Feature: Tarana Burke

By Indira Midha


Credit: The Daily Illini


On Tuesday, September 18, Tarana Burke gave a talk at Foellinger Auditorium for University of Illinois students and community members. Tarana is the founder of the “Me Too” movement, providing survivors of sexual harassment or sexual assault with a supportive community, and the appropriate language to express their experiences in a safe environment. Here are a few of my favorite things that she said in her talk:


“Me Too” was born out of the empathy that people need in moments of being distraught.

This is a fantastic sentiment to apply to any difficult situation. When people are distraught, they need empathy. It is essentially as simple as that, regardless of what the issue is. She stated throughout her talk, “’me too’ are words grounded in empathy.”


Young girls often not only don’t have the language to express what has happened to them, but they often don’t even know how to process it.

Education on this topic has been growing throughout the past few years in schools, but it is important to continue placing an urgent emphasis on teaching all young people about this topic. It is also essential to provide resources to them if they find themselves needing support on this issue.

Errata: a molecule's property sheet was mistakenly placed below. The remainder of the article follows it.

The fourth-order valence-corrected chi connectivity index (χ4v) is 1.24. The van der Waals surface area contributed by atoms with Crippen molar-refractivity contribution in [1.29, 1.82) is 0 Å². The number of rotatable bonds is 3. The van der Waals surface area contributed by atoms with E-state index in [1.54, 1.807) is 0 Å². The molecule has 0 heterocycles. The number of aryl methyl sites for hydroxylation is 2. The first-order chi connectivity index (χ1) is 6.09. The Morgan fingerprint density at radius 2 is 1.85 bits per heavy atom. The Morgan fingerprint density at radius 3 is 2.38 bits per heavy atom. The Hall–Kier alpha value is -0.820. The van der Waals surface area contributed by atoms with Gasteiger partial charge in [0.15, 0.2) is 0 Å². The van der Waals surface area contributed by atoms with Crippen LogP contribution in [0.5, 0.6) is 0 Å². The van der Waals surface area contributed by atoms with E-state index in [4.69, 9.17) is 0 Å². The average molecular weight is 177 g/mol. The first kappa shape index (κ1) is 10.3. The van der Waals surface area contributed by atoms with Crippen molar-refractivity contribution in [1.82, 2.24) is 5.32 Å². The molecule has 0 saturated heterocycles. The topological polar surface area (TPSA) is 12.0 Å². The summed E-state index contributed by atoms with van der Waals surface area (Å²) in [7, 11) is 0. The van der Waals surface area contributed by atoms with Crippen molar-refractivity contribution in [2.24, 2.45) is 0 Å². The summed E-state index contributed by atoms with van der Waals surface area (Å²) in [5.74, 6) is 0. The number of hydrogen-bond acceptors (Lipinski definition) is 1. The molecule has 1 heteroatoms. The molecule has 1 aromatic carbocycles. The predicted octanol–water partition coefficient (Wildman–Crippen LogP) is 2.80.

We don’t see sexual violence as a public health issue.

This needs to change. It is a public health issue.


This is not a movement about the perpetrators. This is a movement about the survivors.

This movement is about giving survivors a place to heal and tell their truths. That is the premise of it.


You don’t get a Harvey Weinstein without a corporation behind him prioritizing his economic value over the lives that he hurt.

This is something that we should all internalize. In this problem area, there is no neutral ground. You are either with the victim or survivor, or you’re with the perpetrator.


Your story does not need to be told in order to be valid.

That is the beauty of this movement; you can express your empathy through saying “Me Too” and not have to divulge the details of your traumatic experience.


When we call this a women’s movement, we are excluding so many survivors.

This is a movement for survivors, many of whom happen to be women. But there are so many men and individuals with identify with a non-binary gender who have also had these experiences. They are absolutely part of this movement too. This is a movement for survivors; all survivors.


Featured image is from Kinja.

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